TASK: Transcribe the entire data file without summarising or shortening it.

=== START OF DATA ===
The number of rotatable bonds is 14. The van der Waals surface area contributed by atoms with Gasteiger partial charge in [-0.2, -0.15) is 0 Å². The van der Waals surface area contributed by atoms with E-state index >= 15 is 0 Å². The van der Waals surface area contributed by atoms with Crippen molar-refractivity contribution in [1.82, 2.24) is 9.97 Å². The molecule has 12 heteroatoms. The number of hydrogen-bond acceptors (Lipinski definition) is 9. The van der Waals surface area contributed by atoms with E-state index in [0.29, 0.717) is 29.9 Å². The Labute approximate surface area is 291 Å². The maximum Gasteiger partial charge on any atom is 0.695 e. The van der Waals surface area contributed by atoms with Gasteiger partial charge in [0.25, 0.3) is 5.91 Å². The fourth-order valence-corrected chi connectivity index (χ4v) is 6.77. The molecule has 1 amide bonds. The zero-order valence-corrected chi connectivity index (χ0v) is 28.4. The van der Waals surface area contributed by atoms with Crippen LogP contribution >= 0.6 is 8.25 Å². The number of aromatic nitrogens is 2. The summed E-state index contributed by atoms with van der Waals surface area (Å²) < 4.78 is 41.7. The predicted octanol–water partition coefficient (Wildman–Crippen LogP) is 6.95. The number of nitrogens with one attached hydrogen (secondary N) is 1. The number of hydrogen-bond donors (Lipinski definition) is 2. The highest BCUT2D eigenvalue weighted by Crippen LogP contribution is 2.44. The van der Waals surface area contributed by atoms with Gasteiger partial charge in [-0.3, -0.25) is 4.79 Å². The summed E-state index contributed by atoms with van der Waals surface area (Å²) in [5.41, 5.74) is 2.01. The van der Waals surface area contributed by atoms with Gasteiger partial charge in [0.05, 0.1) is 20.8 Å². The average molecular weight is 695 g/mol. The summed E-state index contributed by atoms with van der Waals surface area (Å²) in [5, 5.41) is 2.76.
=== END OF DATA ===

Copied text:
The number of rotatable bonds is 14. The van der Waals surface area contributed by atoms with Gasteiger partial charge in [-0.2, -0.15) is 0 Å². The van der Waals surface area contributed by atoms with E-state index >= 15 is 0 Å². The van der Waals surface area contributed by atoms with Crippen molar-refractivity contribution in [1.82, 2.24) is 9.97 Å². The molecule has 12 heteroatoms. The number of hydrogen-bond acceptors (Lipinski definition) is 9. The van der Waals surface area contributed by atoms with E-state index in [0.29, 0.717) is 29.9 Å². The Labute approximate surface area is 291 Å². The maximum Gasteiger partial charge on any atom is 0.695 e. The van der Waals surface area contributed by atoms with Gasteiger partial charge in [0.25, 0.3) is 5.91 Å². The fourth-order valence-corrected chi connectivity index (χ4v) is 6.77. The molecule has 1 amide bonds. The zero-order valence-corrected chi connectivity index (χ0v) is 28.4. The van der Waals surface area contributed by atoms with Crippen LogP contribution >= 0.6 is 8.25 Å². The number of aromatic nitrogens is 2. The summed E-state index contributed by atoms with van der Waals surface area (Å²) < 4.78 is 41.7. The predicted octanol–water partition coefficient (Wildman–Crippen LogP) is 6.95. The number of nitrogens with one attached hydrogen (secondary N) is 1. The number of hydrogen-bond donors (Lipinski definition) is 2. The highest BCUT2D eigenvalue weighted by Crippen LogP contribution is 2.44. The van der Waals surface area contributed by atoms with Gasteiger partial charge in [-0.3, -0.25) is 4.79 Å². The summed E-state index contributed by atoms with van der Waals surface area (Å²) in [5.41, 5.74) is 2.01. The van der Waals surface area contributed by atoms with Gasteiger partial charge in [0.05, 0.1) is 20.8 Å². The average molecular weight is 695 g/mol. The summed E-state index contributed by atoms with van der Waals surface area (Å²) in [5, 5.41) is 2.76.